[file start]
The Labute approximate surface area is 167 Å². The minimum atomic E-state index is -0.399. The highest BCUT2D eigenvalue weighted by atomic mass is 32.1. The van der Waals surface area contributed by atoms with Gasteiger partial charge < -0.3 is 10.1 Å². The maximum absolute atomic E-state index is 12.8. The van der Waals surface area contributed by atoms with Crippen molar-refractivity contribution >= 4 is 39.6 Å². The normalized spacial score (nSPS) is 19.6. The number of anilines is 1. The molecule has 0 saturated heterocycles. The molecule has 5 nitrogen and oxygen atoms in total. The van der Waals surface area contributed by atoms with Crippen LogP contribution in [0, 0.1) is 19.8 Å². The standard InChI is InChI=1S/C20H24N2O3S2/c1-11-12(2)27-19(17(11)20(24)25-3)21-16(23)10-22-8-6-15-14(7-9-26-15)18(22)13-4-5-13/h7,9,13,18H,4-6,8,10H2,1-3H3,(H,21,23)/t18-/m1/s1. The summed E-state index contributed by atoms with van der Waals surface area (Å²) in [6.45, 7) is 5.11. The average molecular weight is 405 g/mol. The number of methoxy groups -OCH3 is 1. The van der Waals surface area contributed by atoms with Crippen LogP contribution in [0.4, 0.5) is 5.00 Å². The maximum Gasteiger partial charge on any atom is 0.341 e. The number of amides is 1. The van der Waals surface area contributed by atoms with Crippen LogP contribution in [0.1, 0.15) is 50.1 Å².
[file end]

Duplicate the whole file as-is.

The Labute approximate surface area is 167 Å². The minimum atomic E-state index is -0.399. The highest BCUT2D eigenvalue weighted by atomic mass is 32.1. The van der Waals surface area contributed by atoms with Gasteiger partial charge < -0.3 is 10.1 Å². The maximum absolute atomic E-state index is 12.8. The van der Waals surface area contributed by atoms with Crippen molar-refractivity contribution >= 4 is 39.6 Å². The normalized spacial score (nSPS) is 19.6. The number of anilines is 1. The molecule has 0 saturated heterocycles. The molecule has 5 nitrogen and oxygen atoms in total. The van der Waals surface area contributed by atoms with Crippen LogP contribution in [0, 0.1) is 19.8 Å². The standard InChI is InChI=1S/C20H24N2O3S2/c1-11-12(2)27-19(17(11)20(24)25-3)21-16(23)10-22-8-6-15-14(7-9-26-15)18(22)13-4-5-13/h7,9,13,18H,4-6,8,10H2,1-3H3,(H,21,23)/t18-/m1/s1. The summed E-state index contributed by atoms with van der Waals surface area (Å²) in [6.45, 7) is 5.11. The average molecular weight is 405 g/mol. The number of methoxy groups -OCH3 is 1. The van der Waals surface area contributed by atoms with Crippen LogP contribution in [0.4, 0.5) is 5.00 Å². The maximum Gasteiger partial charge on any atom is 0.341 e. The number of amides is 1. The van der Waals surface area contributed by atoms with Crippen LogP contribution in [0.1, 0.15) is 50.1 Å².